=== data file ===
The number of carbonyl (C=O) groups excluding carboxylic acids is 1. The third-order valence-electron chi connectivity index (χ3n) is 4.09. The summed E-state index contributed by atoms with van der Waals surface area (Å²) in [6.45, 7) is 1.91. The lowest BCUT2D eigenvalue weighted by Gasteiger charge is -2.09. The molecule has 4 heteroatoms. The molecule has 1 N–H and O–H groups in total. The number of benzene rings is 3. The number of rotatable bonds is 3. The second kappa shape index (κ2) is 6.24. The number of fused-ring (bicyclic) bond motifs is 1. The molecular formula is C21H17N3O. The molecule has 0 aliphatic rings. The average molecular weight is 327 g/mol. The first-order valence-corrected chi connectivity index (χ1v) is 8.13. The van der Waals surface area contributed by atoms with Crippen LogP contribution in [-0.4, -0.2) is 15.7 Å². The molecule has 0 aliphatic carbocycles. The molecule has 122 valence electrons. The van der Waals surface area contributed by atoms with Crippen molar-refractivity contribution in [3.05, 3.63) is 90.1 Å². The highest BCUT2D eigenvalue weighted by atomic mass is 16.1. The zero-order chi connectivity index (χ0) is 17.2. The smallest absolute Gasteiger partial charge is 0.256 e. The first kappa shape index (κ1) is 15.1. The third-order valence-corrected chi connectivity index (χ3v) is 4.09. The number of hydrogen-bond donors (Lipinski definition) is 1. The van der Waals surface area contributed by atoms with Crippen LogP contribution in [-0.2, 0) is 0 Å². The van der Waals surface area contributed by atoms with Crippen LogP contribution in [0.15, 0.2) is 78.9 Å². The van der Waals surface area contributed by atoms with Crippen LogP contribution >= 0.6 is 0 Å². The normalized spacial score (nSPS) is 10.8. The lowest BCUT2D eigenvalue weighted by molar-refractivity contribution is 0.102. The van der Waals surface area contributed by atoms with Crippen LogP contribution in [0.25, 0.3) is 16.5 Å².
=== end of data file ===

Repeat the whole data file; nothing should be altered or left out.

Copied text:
The number of carbonyl (C=O) groups excluding carboxylic acids is 1. The third-order valence-electron chi connectivity index (χ3n) is 4.09. The summed E-state index contributed by atoms with van der Waals surface area (Å²) in [6.45, 7) is 1.91. The lowest BCUT2D eigenvalue weighted by Gasteiger charge is -2.09. The molecule has 4 heteroatoms. The molecule has 1 N–H and O–H groups in total. The number of benzene rings is 3. The number of rotatable bonds is 3. The second kappa shape index (κ2) is 6.24. The number of fused-ring (bicyclic) bond motifs is 1. The molecular formula is C21H17N3O. The molecule has 0 aliphatic rings. The average molecular weight is 327 g/mol. The first-order valence-corrected chi connectivity index (χ1v) is 8.13. The van der Waals surface area contributed by atoms with Crippen LogP contribution in [-0.4, -0.2) is 15.7 Å². The molecule has 0 aliphatic carbocycles. The molecule has 122 valence electrons. The van der Waals surface area contributed by atoms with Crippen molar-refractivity contribution in [3.05, 3.63) is 90.1 Å². The highest BCUT2D eigenvalue weighted by atomic mass is 16.1. The zero-order chi connectivity index (χ0) is 17.2. The smallest absolute Gasteiger partial charge is 0.256 e. The first kappa shape index (κ1) is 15.1. The third-order valence-corrected chi connectivity index (χ3v) is 4.09. The number of hydrogen-bond donors (Lipinski definition) is 1. The van der Waals surface area contributed by atoms with Crippen LogP contribution in [-0.2, 0) is 0 Å². The van der Waals surface area contributed by atoms with Crippen LogP contribution in [0.15, 0.2) is 78.9 Å². The van der Waals surface area contributed by atoms with Crippen LogP contribution >= 0.6 is 0 Å². The normalized spacial score (nSPS) is 10.8. The lowest BCUT2D eigenvalue weighted by molar-refractivity contribution is 0.102. The van der Waals surface area contributed by atoms with Crippen LogP contribution in [0.25, 0.3) is 16.5 Å².